The more hypotheticals you practice, the better prepared you will be when the final exam comes. Those first semester grades are so critical. You need all the material you can to succeed and stand out among your peers. Having access to the plethora of exam questions in the 1L Mastery Package is one its biggest advantages.

You’ve already completed a third of your first semester of law school. It’s zooming by. And things speed up even more. Feel comfortable knowing you have 1L Mastery outlines, practice questions (and video lectures) to back up your learning.

How can you stand out in your law school class? Be a “1L Master.”

Great 1L outlines: It’s about the process

It’s that one thing that looms around every corner of law school.

Maybe you did it some during undergrad, but never quite like this before. It is the bane of your law school existence, yet at the same time, the most crucial piece of exam preparation.

Outlines.

The first month of school consisted of scavenging the right 2L’s and 3L’s for the best outlines out there. Making sure to find those who did very well in your courses – and with your specific professors – is important.

But outlining is about more than just the end result. It’s about the process. Moving your class notes, supplements and handouts to a refined and organized study aid helps you put that critical information to memory. If you just grab from your peers or copy and paste from online sources, you won’t be putting that material in words familiar to you that truly help you understand the rules of law.

Another thing about the “process” … it’s a very long process. It’s time to start outlining (it’s mid-October already). Many schools will have a writing assignment due just before Thanksgiving Break that will require nearly all of your outside time and effort. It’s crucial to be up-to-date with your outlining as soon as (make that, BEFORE) you are given the assignment. This allows you to push aside your other classes, crush that writing memo, then get back to outlining in time to be finished before reading day.

That’s a lot of information. And potentially, a lot of additional stress. But that’s what it takes to get those 1L grades that matter so much.

Tips for Having a Productive Law School Study Group

Law School STUDY GROUP

GUEST BLOG Stephanie Baldwin,
1L at University of Arizona

I was on the fence about joining a law school study group before school started. I can be very social, but I did not want the social aspect of a study group to cause a reduction of valuable study time. I also knew that success on exams comes from issue spotting, and having different perspectives would offer me an opportunity to learn different ways to spot issues I might overlook. A law school study group seemed like a perfect solution to this issue. Plus it is a built-in support system for the challenging first year.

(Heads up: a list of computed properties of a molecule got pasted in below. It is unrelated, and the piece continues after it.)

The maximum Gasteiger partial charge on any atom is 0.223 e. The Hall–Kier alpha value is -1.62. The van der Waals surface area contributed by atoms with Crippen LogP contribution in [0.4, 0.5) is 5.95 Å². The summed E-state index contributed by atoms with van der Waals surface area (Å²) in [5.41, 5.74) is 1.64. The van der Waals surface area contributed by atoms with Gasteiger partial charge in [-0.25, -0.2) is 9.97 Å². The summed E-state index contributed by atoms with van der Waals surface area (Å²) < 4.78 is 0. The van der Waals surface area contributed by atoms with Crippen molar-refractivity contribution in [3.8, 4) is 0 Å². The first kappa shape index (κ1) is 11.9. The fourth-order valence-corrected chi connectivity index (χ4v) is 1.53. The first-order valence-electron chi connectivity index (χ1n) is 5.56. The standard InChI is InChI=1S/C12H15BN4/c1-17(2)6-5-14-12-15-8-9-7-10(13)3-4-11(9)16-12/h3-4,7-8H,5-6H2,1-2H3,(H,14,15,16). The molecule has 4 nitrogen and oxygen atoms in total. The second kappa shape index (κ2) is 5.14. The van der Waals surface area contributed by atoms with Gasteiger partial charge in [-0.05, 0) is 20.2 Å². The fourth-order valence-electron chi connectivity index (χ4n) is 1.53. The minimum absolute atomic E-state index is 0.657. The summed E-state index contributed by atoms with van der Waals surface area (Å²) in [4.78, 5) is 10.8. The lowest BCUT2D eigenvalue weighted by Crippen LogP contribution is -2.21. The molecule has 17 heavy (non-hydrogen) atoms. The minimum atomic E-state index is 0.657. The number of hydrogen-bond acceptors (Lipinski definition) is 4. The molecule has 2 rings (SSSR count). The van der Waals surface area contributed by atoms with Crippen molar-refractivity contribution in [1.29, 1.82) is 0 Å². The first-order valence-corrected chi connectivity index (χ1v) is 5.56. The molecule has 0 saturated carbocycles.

Luckily for me, my study group seemed to create itself. In our legal writing class, we were already assigned a micro group of 4 for group assignments in that class. We were a great fit, so it made sense to work on other classes together. We had two more people ask to study with us, and our group was set.

While 6 people is a bit large for a study group, it seems to work for us. We started meeting the 3rd week of school, which was a brilliant suggestion by one of our members. Even though we weren’t sure what we wanted to do, we quickly formed some rules and guidelines.

We are still new to the process but here are the guidelines that have helped us stay on track:

Have a Specific Start and End Time

Our study session begins right at 6 and ends at 8 pm. This is important because it keeps us focused. If we want to socialize, we show up early or stay after. Having a set time period helps us stay on track, be respectful of each other’s time, and keeps the small talk to a minimum.

law school study group

Establish Goals for Each Session

This may vary week to week for your law school study group, or you may have different goals throughout the semester. Our group started with a general review of basic concepts. As midterms are quickly approaching, we have placed a greater focus on outlines. Eventually, as finals approach, we will work on hypotheticals together.

Understand Expectations

We have a set schedule for what we will be discussing each week. We used our midterm schedule to help set our plan. We started with Contracts, tackled Civ Pro last week, worked on Torts this week and will be reviewing outlines next week. Each week, one person is the designated leader. They present the big takeaways from each case and highlight important issues for the class. The other members of the group are expected to ask questions, and anyone in the group can answer. Using this method has helped us quickly identify problem areas, and if we are not able to explain a concept well, we go back to the basics until we are all solid. If we are still in doubt, we designate someone to go to office hours on behalf of the group.

Hold Each Other Accountable

This applies not only to doing the prep work for each session but also during each session. If one person disagrees with the group, we each have an obligation to speak up. This helps avoid “group think” and challenges each person to back up their claims.

So far I feel like we have all benefited from our group and I am really looking forward to next week. What suggestions do you have for a successful study group? If you implement any of these in your own group, let me know over at the @1LLife on Twitter or Instagram.